Wear and tear on school supplies is one thing. A bigger challenge for teachers, school administrators and even community groups is making sure students have back-to-school materials in the first place.
Angela Kaitschuk, a first-grade teacher at Graham Elementary School, has a reason for putting four boxes of 16 crayons each on her list of back-to-school supplies.
Last Thursday was the second day of school at Graham, which follows a year-round calendar. After students were let out that afternoon, Kaitschuk produced a ripped box of crayons, the tips of which already were worn down.
“We ask for four of a lot of things,” Kaitschuk said.
Wear and tear is one thing. A bigger challenge for teachers, school administrators and even community groups is making sure students have back-to-school materials in the first place.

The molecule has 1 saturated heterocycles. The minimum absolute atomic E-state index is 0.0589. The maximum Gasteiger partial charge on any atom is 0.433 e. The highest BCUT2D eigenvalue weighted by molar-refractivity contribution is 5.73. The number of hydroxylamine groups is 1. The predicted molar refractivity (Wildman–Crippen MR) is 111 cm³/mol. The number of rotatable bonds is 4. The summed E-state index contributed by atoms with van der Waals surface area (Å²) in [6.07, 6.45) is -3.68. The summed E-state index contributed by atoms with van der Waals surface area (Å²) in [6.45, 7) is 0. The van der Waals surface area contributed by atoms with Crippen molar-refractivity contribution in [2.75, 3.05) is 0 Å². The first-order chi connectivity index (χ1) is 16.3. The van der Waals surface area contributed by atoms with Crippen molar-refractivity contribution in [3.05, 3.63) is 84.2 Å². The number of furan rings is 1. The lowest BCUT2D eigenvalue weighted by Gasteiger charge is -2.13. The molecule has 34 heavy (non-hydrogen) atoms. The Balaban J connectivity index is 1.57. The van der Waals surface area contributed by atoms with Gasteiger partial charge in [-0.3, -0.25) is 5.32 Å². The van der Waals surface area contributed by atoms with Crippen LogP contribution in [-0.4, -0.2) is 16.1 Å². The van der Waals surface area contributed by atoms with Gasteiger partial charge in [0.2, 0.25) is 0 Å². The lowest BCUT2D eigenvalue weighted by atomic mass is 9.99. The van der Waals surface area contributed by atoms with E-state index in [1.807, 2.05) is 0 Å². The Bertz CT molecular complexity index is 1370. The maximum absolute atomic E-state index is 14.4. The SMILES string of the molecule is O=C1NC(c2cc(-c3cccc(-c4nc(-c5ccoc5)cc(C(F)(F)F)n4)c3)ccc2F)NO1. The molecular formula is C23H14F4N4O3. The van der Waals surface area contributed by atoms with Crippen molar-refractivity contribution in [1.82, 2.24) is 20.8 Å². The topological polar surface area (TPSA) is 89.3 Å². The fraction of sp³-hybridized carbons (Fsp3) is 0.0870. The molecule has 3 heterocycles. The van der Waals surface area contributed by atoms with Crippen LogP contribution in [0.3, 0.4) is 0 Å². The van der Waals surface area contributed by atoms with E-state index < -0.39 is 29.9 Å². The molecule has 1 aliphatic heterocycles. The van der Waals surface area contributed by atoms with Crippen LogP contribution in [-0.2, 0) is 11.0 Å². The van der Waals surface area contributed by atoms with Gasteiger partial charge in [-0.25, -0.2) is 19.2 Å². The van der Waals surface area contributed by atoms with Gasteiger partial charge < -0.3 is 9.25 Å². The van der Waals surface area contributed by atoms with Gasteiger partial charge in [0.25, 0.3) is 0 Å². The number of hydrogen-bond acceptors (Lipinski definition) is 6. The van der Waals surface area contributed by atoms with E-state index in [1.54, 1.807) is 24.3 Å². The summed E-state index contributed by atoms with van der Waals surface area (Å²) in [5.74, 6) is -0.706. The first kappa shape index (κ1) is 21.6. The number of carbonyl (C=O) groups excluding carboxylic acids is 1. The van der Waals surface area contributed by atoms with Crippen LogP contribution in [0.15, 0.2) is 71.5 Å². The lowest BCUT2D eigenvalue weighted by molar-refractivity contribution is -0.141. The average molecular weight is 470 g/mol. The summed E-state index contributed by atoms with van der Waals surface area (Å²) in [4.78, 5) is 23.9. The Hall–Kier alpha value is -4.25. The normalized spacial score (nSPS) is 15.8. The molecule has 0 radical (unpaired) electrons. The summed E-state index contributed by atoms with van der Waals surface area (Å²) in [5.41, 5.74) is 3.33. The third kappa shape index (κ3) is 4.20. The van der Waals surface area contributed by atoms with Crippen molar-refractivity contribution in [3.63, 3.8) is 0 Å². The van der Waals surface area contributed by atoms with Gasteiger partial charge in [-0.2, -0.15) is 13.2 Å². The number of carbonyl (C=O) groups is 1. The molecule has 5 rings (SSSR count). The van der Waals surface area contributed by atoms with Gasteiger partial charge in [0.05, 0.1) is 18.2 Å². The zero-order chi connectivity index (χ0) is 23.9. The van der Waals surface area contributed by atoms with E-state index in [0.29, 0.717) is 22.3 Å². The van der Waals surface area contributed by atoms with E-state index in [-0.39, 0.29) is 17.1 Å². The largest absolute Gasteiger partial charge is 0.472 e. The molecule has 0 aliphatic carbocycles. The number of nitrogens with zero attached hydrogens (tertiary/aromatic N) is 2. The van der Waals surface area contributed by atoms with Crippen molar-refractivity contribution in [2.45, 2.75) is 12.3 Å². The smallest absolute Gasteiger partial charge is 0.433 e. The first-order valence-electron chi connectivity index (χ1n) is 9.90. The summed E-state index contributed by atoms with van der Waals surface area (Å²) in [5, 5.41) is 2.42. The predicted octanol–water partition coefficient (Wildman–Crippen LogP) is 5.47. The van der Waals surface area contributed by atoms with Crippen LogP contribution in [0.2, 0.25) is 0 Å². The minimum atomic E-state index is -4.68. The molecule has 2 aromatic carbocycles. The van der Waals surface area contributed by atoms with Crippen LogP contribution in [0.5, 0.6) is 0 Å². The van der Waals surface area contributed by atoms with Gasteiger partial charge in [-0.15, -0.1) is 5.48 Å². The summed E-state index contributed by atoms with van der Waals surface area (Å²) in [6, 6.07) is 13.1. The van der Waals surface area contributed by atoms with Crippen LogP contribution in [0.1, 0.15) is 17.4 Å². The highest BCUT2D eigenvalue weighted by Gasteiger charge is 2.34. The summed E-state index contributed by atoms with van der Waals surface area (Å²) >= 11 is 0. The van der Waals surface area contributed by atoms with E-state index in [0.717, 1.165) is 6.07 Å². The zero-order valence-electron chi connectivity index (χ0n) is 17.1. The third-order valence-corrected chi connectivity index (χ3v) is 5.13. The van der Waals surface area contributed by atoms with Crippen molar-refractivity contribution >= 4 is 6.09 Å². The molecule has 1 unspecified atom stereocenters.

On the first day of school, only three of Kaitschuk’s students brought all the supplies on her list. Four arrived empty-handed.
Teachers often make up the difference. Kaitschuk and Christin Shirazi, another first-grade teacher at Graham, have spent at least $100 each on supplies already. The school district gives them a $75 supply stipend for the entire year.
Community organizations and schools also help provide the essentials to students who lack them. But there’s so much variety from school to school, these groups have a hard time getting everything.
In the Springfield School District, some schools ask for pointed scissors, some for scissors with blunted ends (all tend to request Fiskars scissors, regardless). Some ask for glue sticks. Some want traditional Elmer’s glue bottles. Some want hand-sanitizing gel. Some ask for Clorox wipes. One city school wants its first-graders to come with one composition notebook and two spiral notebooks — the number of pages per notebook isn’t specified. First-graders at another Springfield school need only bring one 70-page, wide-ruled spiral notebook.